Yeah You is a track that jumps right out of the block. Embracing the rock 'n' roll side of the Real Sickies influences, the song features some crazy good guitar solos that you might expect from the best 80s hair metal bands. The track is about love at first sight and quickly giving that person everything you have. It's a nice, happy, positive song that has some fantastic ups and downs with a superb building section that leads towards the track’s big finale. Got Me Running starts out with some great bass and drum playing that gives the album another different feel. It's a short and simple song that’s played at a great pace. It's actually a great song for running to, if you can only run for one minute and twenty four seconds. Quite obviously, the song is about running for your life. The lyrics are delivered in a punchy fashion that adds so much energy and urgency to the track, making it one of my favourites on Out Of Space. Another fairly short song is up next, Something Good sees the Real Sickies bring the pace back down for this positive song. On Something good the band talk about knowing that they will find a light at the end of the tunnel despite it feeling like there isn't a lot of good in the world. I love a positive song like this, it always warms my heart and puts a smile on my face. I can see this song being really popular at a Real Sickies show as well, particularly the bridge and final chorus – this surely gets a massive sing-along.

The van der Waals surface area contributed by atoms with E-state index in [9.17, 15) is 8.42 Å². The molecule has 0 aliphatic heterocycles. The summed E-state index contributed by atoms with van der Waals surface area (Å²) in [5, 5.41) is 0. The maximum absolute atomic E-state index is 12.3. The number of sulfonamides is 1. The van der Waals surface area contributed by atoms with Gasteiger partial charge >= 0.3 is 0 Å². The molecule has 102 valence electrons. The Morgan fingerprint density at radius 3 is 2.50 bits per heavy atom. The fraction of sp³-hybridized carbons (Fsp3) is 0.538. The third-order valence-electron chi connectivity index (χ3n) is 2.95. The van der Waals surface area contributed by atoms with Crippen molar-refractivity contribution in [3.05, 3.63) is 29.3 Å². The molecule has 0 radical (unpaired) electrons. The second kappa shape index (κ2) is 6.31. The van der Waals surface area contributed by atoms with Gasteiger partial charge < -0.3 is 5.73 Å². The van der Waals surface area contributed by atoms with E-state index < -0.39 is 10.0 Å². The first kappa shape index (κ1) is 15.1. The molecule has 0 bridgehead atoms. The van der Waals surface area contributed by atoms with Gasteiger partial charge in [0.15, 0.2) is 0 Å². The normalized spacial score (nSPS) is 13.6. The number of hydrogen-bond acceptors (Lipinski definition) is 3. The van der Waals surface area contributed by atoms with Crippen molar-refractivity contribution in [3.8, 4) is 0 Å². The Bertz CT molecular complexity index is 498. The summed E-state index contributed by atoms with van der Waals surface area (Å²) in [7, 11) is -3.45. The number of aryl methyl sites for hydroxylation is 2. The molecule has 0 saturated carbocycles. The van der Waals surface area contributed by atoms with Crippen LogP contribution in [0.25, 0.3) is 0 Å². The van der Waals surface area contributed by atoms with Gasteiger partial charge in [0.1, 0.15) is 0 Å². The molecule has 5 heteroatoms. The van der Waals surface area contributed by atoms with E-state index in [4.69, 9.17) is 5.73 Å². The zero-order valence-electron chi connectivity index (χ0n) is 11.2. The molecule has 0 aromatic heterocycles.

The tenth track is named Fallen In Love (or Fallen Love, as Spotify suggests) is yet another catchy pop punk 'n' roll number where the Real Sickies sing about love. On this occasion, they question whether or not they want to fall in love or whether or not they're wasting their time. The eleventh song is a cover of Roky Ericson's song Starry Eyes. I wasn't aware of the song before hearing the Real Sickies cover so had to go and check out the original. The band do a very good job of making the song sound like their own without straying too far from the original which I thought was very good. The cover also provides another change of pace, which is always needed on an album with so many songs. The penultimate song is titled Bye Bye. I did find the fact that the penultimate song is named Bye Bye very amusing – it's the simple things. This song encapsulates everything I love about the Real Sickies. It's a raucous sing-along that doesn't ever relent. Vocals come from all directions with the rest of the band not shy in joining the lead singer in chanting the chorus. It's the kind of song that will have you singing and dancing in equal measure with such a big smile glued to your face. Bye Bye talks about knowing that it's time to leave a relationship and feeling like a weight has been lifted from your shoulders. Last up is another cover song, this time it's Top Down by Teenage Head. Real Sickies list Teenage Head as an influence and listening to the original of Top Down you can really hear why. Perhaps one of the originators of this pop punk 'n' roll sound that the band play, I thought it was great that they covered one of their favourite bands to perhaps present them to a brand new audience.